Arts & CultureCultural Affairs

Emoji of the week: Trash dove sticker

Trash Dove sticker

http://knowyourmeme.com/memes/trash-doves


Memes, put frankly, have not only defined our generation’s culture, but everything we do as well. My online presence was made up of only the dankest, most cutting-edge memes. I thought I was a meme-lord.

And then Trash Dove came about and ruined all that.

Trash Dove, if you are unaware, is a Facebook sticker depicting a wide-eyed purple pigeon that is predominantly seen headbanging. It has also become a meme in it itself, which for the life of me I cannot understand. Maybe I’m growing too old for memes, but nothing about Trash Dove is humorous or even meme-worthy.

These insufferable birds spam comment sections on Facebook, only further highlighting the lack of originality in our meme-steeped internet culture. Posting one of these stickers doesn’t add anything remotely humorous, so a whole barrage isn’t just unfunny — it’s irritating.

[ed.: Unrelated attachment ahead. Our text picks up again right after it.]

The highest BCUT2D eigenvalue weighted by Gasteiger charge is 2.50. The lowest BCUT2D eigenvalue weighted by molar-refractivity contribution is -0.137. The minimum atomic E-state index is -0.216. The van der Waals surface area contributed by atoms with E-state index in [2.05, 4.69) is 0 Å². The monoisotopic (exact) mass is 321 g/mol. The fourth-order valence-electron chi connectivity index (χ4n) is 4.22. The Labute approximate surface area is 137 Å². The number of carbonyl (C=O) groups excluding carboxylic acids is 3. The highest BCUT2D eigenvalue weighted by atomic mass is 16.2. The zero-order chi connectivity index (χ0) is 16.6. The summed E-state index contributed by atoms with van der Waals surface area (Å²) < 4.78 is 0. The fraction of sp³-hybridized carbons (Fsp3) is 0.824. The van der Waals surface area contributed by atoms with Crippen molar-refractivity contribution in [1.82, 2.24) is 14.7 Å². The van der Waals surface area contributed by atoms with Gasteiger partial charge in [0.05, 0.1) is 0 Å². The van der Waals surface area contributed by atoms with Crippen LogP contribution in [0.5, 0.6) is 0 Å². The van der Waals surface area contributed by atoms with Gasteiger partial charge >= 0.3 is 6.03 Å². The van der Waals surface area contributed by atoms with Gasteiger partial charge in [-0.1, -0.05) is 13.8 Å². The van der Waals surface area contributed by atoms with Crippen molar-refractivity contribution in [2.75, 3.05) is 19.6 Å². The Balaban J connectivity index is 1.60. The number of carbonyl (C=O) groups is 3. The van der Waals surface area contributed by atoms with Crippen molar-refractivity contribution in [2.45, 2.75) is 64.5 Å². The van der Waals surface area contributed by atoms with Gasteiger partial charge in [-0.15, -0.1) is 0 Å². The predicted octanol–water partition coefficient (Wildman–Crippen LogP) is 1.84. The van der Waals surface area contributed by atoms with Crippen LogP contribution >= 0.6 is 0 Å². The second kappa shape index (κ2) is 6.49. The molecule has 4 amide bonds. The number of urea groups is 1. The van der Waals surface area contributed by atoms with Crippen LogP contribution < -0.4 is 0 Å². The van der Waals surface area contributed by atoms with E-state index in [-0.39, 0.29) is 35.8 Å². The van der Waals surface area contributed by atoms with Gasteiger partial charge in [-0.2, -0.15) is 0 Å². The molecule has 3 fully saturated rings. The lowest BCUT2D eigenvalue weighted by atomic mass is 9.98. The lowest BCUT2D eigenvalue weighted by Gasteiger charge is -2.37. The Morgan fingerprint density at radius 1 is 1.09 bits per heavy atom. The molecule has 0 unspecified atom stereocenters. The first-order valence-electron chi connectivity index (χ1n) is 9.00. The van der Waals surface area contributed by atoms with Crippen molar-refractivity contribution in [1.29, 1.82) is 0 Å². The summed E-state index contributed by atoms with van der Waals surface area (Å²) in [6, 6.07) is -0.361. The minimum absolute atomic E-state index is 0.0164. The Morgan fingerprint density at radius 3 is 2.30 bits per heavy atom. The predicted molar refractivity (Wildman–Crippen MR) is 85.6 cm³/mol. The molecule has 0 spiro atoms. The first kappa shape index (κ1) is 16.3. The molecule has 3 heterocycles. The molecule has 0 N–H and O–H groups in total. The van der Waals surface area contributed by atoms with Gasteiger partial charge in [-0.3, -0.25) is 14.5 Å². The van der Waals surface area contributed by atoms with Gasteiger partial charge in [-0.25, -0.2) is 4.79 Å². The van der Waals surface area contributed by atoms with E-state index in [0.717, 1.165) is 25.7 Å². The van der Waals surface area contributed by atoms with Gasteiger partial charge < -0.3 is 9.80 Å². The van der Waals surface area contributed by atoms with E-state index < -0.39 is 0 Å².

What makes a good meme is the layers behind it. Most memes come from some unlikely source for humour — a still from a kids TV show or an internet video. Within the context of the original source, the meme is unassuming, but taken out of context, the meme creators can add a second meaning, in the form of added text, digitally altering a picture etc. When these two disparate meanings — the original one from the unrelated source and the new, altered meme — come together, these opposing meanings make the whole meme humourous. That’s why most memes that last long are immoral interpretations of kid’s cartoons and worship over dead gorillas.

Trash Dove has neither a context nor an altered meaning. It’s literally just a Facebook sticker. There’s no formula behind it, leading me to question if there’s something funny about headbanging I don’t understand? How about birds with dilated pupils? Is this dumb bird at a rave? Trash Dove only halfway lives up to its name — this pigeon meme is absolute trash.

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